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BRC warns tougher times are ahead as retail sales suffers quarterly decline in non-food category

Non-food retail sales, which includes the fashion and accessories categories, suffered in the three months to the end of February 2017, seeing their first quarterly decline since November 2011.

While the decline was marginal, only 0.4% on a like-for-like basis and 0.2% on a total basis, this is the first three-month decline in the non-food category since November 2011, dragging the 12-month total average growth to 0.6%, the lowest since May 2012.

According to data from the British Retail Consortium (BRC) KPMG Retail Sales Monitor, in-store sales were hardest hit down by 2.4% on a total basis and 2.6% on a like-for-like basis during the three month period while conversely online sales of non-food items increased by 7.7%.

During the month of February online sales of non-food product grow 0.8% versus a year earlier.

Helen Dickinson OBE chief executive of the British Retail Consortium (BRC) said: “Overall growth was subdued in February driven by a continuation of the slowdown in non-food sales. This was marginally offset by slightly stronger growth in food sales.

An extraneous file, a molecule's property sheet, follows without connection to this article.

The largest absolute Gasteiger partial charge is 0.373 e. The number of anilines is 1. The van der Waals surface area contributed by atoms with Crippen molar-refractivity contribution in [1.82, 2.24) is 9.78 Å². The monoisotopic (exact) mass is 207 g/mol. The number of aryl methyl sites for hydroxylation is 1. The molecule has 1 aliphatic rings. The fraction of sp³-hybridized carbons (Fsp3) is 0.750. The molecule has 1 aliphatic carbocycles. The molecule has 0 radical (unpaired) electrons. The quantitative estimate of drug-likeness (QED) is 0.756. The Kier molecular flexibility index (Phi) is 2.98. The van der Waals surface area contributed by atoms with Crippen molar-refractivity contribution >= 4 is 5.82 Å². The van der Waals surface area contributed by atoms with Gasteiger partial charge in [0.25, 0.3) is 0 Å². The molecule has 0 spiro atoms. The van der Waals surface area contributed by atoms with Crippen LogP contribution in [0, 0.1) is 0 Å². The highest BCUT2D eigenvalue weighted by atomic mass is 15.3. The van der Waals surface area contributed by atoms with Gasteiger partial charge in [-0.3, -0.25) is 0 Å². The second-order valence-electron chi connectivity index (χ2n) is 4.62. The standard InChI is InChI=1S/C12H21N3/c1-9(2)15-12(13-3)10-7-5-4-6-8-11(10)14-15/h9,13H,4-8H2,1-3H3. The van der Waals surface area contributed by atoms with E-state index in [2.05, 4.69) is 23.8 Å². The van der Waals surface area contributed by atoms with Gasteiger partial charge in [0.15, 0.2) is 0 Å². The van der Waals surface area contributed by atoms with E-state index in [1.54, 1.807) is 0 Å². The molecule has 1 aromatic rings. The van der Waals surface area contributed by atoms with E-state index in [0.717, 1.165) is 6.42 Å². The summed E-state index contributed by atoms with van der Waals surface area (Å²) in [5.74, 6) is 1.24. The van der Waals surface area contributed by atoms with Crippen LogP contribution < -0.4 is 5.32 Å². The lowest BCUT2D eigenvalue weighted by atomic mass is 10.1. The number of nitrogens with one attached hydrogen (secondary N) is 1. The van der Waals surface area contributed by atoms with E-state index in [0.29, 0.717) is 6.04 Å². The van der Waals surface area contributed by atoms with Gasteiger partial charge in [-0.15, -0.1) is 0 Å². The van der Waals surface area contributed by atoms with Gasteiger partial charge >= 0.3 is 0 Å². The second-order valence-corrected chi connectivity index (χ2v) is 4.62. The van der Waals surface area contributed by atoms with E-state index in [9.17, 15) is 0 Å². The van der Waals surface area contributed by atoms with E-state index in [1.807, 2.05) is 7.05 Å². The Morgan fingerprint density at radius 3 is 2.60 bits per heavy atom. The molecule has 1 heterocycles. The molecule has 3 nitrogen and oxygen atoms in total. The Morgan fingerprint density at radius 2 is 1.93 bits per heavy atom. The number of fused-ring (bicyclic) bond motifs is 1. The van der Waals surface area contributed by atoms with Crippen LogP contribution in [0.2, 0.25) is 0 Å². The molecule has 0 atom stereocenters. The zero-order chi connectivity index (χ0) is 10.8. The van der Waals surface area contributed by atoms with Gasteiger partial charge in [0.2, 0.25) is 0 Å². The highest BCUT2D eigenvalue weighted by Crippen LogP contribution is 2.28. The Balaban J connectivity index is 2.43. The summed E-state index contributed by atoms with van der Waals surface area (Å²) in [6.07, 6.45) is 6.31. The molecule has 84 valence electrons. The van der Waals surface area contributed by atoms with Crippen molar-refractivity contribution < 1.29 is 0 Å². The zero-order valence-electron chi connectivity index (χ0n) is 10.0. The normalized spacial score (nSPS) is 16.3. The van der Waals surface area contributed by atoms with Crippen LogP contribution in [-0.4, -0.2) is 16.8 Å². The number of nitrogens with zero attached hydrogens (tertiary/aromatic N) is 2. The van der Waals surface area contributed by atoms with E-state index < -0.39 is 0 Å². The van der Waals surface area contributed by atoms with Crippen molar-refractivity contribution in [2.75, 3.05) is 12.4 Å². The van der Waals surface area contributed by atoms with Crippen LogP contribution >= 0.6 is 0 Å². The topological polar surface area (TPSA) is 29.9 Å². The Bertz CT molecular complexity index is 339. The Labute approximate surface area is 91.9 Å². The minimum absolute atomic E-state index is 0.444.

“There was some negative distortion created by the later timing of Mother’s Day this year, which meant that some categories, notably women’s accessories and health and beauty, didn’t benefit from the build-up of gift purchases as they did last year. But looking beyond this distortion, the persistent weak sales performance of several non-food categories points to an undeniable trend of cautious spending on non- essential items.

“Tougher times are expected ahead. The impact of inflation on consumer spending will add further intensity to an already fiercely competitive environment in which the ability to adapt and innovate will be key to survival. Looking to the Budget this week, we hope to see a commitment from Government to lay a path to a truly sustainable business rates system that will give retailers the flexibility needed to invest and support their local communities.”

Readers' comments (1)

  • My concern is that retailers will NOT see this as an opportunity to stand out from their competitors, get the consumer excited by doing something special, its not about accepting that trade is slow its about reacting to it positively, action stations shopkeepers of Great Britain!

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